An audit conducted by the Department of Homeland Security Office of Inspector General found that Immigration and Customs Enforcement is facing a variety of challenges with implementing the Known or Suspected Terrorist Encounter Protocol, a system wherein a myriad of law enforcement and intelligence agencies coordinate to streamline the “protocol for identifying and processing aliens who are known or suspected terrorists.”
ICE is only able to screen immigrants while they are detained and as of June 2017, just 33,701 of 2.4 million — 1.4 percent — of all immigrants actively monitored by ICE and Immigration Enforcement and Removal Operations were currently in custody, and therefore subject to KSTEP screening for connections to known or suspected terrorists.
The issue is exacerbated by fact that “some law enforcement agencies will not honor ICE immigration detainer requests,” thereby preventing ERO from taking custody of criminal aliens for KSTEP screening.
From January 2014 to May 2017, approximately 675 jurisdictions nationwide refused to honor more than 29,269 ICE immigration detainer requests.
When a state or local law enforcement agency declines to transfer custody of a removable criminal alien to ICE, the released alien may put the public and ERO personnel at risk and requires significantly more resources to bring the individual into ICE custody.
My own state of California denied 11 ICE detainer requests, the majority for immigrants convicted of violent crimes, between January and February 2017, taking the cake for most detainer requests declined, 3,348, between 2015 and 2017.
So-called “sanctuary cities,” having been specifically designed to limit or prohibit immigration authorities, were the worst offenders.
Furthermore, the DHS audit found that in a sampling of 40 case files of detained immigrants identified as known or suspected terrorists, “all had at least one instance of noncompliance with KSTEP policy.”
Noncompliance with KSTEP included failures in appropriate application of background checks or outright failure to utilize them, inadequately confirming or denying aliens as known or suspected terrorists, and failure to appropriately document and report “aliens confirmed as known or suspected terrorists.”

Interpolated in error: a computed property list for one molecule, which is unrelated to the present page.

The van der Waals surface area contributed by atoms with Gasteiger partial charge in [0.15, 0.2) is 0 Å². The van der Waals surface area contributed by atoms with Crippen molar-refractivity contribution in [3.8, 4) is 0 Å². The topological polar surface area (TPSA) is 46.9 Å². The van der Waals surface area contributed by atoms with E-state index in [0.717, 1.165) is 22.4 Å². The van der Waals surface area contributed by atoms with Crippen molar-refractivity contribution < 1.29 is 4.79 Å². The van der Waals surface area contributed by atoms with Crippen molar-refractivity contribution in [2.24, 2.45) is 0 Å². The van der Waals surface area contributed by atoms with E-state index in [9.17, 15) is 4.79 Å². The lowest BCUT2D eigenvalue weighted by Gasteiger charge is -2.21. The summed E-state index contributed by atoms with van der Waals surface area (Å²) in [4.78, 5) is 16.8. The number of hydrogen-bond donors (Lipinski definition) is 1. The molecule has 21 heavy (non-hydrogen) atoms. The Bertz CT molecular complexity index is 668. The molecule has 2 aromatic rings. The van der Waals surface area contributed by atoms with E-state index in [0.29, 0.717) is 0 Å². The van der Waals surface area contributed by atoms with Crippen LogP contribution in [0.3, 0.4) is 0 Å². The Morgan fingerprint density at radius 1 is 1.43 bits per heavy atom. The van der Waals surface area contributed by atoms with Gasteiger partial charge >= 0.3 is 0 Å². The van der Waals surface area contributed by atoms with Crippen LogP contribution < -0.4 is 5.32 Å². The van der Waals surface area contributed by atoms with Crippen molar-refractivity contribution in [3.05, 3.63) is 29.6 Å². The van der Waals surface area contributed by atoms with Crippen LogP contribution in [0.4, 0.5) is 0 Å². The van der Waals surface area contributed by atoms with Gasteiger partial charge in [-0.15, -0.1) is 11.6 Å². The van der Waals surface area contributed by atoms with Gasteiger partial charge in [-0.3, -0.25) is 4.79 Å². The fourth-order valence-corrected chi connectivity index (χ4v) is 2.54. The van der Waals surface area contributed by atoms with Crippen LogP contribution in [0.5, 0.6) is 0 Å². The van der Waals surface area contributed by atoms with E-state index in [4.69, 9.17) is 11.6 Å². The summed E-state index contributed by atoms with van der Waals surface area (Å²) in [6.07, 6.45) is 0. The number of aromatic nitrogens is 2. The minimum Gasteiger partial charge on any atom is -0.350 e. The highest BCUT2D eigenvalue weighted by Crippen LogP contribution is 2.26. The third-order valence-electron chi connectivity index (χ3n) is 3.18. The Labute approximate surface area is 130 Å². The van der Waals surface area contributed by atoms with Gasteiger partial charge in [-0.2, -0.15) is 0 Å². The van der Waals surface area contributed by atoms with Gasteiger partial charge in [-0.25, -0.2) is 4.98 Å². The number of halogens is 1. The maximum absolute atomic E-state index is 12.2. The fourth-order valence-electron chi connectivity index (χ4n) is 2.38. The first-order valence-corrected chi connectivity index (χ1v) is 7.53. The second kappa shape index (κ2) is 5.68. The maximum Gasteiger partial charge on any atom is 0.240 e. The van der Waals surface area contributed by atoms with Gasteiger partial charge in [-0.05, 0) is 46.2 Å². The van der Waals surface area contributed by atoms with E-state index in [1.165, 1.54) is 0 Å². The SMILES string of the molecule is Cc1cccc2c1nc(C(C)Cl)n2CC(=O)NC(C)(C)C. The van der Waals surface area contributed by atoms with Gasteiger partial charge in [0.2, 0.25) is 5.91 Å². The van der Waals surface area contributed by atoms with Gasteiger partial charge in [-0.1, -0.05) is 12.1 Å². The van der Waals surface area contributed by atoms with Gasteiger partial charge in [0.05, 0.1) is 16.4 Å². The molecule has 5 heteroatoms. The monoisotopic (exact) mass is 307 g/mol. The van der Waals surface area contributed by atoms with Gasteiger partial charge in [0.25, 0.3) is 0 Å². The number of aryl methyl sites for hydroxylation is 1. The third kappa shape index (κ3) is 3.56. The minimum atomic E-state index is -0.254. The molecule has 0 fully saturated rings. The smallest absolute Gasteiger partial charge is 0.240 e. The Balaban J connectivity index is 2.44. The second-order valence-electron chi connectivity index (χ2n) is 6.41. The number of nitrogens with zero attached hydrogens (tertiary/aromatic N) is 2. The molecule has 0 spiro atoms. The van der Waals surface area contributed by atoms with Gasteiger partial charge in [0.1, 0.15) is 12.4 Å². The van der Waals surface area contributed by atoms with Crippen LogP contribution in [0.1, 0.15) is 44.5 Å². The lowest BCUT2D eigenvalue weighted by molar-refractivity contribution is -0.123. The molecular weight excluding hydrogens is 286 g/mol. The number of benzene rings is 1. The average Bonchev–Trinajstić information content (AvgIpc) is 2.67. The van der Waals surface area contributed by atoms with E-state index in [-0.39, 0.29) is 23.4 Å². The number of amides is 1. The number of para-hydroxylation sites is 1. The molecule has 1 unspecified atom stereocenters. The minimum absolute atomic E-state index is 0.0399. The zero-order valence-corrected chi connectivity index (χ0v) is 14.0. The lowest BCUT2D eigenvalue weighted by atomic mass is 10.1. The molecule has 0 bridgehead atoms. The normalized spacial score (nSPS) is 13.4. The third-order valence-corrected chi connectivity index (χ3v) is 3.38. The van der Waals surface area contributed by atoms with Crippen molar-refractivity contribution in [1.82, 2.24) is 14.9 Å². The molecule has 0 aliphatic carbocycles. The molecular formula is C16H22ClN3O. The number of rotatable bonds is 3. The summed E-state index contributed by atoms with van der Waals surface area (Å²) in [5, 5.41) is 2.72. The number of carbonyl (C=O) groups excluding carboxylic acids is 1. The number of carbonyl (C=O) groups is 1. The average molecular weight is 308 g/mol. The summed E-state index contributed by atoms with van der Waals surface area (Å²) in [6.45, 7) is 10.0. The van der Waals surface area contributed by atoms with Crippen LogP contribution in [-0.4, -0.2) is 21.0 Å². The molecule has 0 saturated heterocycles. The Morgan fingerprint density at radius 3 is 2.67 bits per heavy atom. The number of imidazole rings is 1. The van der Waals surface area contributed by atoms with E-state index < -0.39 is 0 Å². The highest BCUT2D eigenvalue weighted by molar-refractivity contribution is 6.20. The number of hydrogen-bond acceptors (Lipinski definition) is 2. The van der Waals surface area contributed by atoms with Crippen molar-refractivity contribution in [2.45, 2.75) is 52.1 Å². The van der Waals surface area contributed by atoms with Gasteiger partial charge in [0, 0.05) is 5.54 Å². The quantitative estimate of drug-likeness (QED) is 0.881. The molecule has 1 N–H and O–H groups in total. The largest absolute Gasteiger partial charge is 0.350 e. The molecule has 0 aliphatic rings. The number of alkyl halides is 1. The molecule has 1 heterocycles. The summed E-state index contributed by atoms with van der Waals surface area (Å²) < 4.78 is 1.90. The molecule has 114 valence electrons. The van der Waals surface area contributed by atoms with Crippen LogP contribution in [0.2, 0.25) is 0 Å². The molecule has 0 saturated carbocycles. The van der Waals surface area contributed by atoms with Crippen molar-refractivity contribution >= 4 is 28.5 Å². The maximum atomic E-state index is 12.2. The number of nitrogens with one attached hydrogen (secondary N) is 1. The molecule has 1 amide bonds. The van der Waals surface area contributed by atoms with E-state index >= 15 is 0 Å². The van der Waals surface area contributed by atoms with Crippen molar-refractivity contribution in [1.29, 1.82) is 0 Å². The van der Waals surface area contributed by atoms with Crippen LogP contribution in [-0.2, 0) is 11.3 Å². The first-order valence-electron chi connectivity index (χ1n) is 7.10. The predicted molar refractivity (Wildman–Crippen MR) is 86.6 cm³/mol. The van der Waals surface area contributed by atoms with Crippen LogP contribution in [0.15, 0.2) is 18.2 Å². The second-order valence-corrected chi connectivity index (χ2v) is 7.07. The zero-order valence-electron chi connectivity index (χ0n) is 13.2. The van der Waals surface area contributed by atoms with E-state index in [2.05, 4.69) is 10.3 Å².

Then-Sen. Jeff Sessions repeatedly warned former President Barack Obama of critical weaknesses in U.S. interior security. On at least three occasions, the Obama administration refused “to provide details on the immigration histories of terrorists convicted in the United States.”
In a letter obtained by Fox News, Sens. Sessions and Ted Cruz implored Obama to cooperate with immigration authorities.
“(T)hese data make clear that the United States not only lacks the ability to properly screen individuals prior to their arrival, but also that our nation has an unprecedented assimilation problem,” they wrote.
Sessions’ Senate Judiciary Committee’s subcommittee on Immigration and the National Interest revealed that between September 2001 and December 2014, 580 people were convicted of terrorism in the United States — the vast majority of whom were foreign-born.
Between 2009 and 2014, the United States awarded green cards to approximately 832,000 individuals from Muslim-majority countries, including 3,887 Syrian refugees in 2016 — of whom only 23 were not Muslim, to say nothing of persecuted Syrian Christians in dire need of aid.
Worries over terrorism are supported by a recent survey conducted by the Center for Security Policy, which showed there are at least 300,000 U.S. Muslims who opined that they should not be subject to the laws of the United States, believing Islamic law (Sharia) should govern their communities in America.
“(N)early a quarter of the Muslims polled believed that, ‘It is legitimate to use violence to punish those who give offense to Islam by, for example, portraying the prophet Mohammed,'” according to the report.
Germany, France and the United Kingdom are all experiencing the same security concerns as the United States over growing concerns of domestic terrorism.
Despite the objections of organizations reliant on identity politics, like the Council on American-Islamic Relations, national security concerns are not rooted in bigotry. Nations have the right to decide who may enter and upon which conditions foreigners remain in good status.
The changing of administrations signaled the end of the narrative in which non-citizen criminality was deliberately obfuscated for progressive political ends.
Pedro Gonzalez is an associate editor for The Millennial Review and the assistant editor of Shield Society. His articles have appeared in the Washington Examiner and The Daily Caller.
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